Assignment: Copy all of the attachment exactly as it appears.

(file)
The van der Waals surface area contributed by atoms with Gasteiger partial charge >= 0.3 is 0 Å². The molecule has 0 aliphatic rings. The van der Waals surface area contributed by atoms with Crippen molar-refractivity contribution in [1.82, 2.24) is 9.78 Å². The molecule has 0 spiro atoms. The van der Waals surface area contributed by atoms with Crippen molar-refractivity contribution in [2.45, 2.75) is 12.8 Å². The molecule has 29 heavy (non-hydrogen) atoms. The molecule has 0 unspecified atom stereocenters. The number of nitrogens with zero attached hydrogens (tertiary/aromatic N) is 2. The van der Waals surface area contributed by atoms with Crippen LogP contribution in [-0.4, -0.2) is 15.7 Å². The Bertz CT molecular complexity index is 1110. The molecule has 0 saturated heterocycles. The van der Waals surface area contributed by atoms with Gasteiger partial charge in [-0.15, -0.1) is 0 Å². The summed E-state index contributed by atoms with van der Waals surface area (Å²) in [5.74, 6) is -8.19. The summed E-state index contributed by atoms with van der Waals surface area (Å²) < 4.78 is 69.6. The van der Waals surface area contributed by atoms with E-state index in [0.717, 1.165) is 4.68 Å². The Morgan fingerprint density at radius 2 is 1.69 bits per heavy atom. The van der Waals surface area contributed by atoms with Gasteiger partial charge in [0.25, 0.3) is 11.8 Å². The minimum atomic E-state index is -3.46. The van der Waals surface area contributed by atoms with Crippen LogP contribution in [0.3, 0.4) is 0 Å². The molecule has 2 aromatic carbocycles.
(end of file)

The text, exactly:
The van der Waals surface area contributed by atoms with Gasteiger partial charge >= 0.3 is 0 Å². The molecule has 0 aliphatic rings. The van der Waals surface area contributed by atoms with Crippen molar-refractivity contribution in [1.82, 2.24) is 9.78 Å². The molecule has 0 spiro atoms. The van der Waals surface area contributed by atoms with Crippen molar-refractivity contribution in [2.45, 2.75) is 12.8 Å². The molecule has 29 heavy (non-hydrogen) atoms. The molecule has 0 unspecified atom stereocenters. The number of nitrogens with zero attached hydrogens (tertiary/aromatic N) is 2. The van der Waals surface area contributed by atoms with Crippen LogP contribution in [-0.4, -0.2) is 15.7 Å². The Bertz CT molecular complexity index is 1110. The molecule has 0 saturated heterocycles. The van der Waals surface area contributed by atoms with Gasteiger partial charge in [-0.15, -0.1) is 0 Å². The summed E-state index contributed by atoms with van der Waals surface area (Å²) in [5.74, 6) is -8.19. The summed E-state index contributed by atoms with van der Waals surface area (Å²) < 4.78 is 69.6. The van der Waals surface area contributed by atoms with E-state index in [0.717, 1.165) is 4.68 Å². The Morgan fingerprint density at radius 2 is 1.69 bits per heavy atom. The van der Waals surface area contributed by atoms with Gasteiger partial charge in [0.25, 0.3) is 11.8 Å². The minimum atomic E-state index is -3.46. The van der Waals surface area contributed by atoms with Crippen LogP contribution in [0.3, 0.4) is 0 Å². The molecule has 2 aromatic carbocycles.